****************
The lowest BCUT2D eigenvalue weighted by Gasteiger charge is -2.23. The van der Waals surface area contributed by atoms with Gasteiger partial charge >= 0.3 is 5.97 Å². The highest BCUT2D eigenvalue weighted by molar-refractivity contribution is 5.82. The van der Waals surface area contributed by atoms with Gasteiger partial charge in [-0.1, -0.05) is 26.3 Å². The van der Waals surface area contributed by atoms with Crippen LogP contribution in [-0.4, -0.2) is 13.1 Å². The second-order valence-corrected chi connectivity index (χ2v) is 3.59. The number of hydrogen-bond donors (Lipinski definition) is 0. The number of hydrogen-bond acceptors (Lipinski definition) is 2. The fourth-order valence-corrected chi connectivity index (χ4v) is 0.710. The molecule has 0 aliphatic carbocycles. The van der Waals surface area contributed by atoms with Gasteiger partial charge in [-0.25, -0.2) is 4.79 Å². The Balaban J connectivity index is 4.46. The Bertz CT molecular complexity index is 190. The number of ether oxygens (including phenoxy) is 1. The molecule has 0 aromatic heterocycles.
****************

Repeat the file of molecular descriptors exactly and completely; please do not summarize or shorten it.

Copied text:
The lowest BCUT2D eigenvalue weighted by Gasteiger charge is -2.23. The van der Waals surface area contributed by atoms with Gasteiger partial charge >= 0.3 is 5.97 Å². The highest BCUT2D eigenvalue weighted by molar-refractivity contribution is 5.82. The van der Waals surface area contributed by atoms with Gasteiger partial charge in [-0.1, -0.05) is 26.3 Å². The van der Waals surface area contributed by atoms with Crippen LogP contribution in [-0.4, -0.2) is 13.1 Å². The second-order valence-corrected chi connectivity index (χ2v) is 3.59. The number of hydrogen-bond donors (Lipinski definition) is 0. The number of hydrogen-bond acceptors (Lipinski definition) is 2. The fourth-order valence-corrected chi connectivity index (χ4v) is 0.710. The molecule has 0 aliphatic carbocycles. The van der Waals surface area contributed by atoms with Gasteiger partial charge in [-0.25, -0.2) is 4.79 Å². The Balaban J connectivity index is 4.46. The Bertz CT molecular complexity index is 190. The number of ether oxygens (including phenoxy) is 1. The molecule has 0 aromatic heterocycles.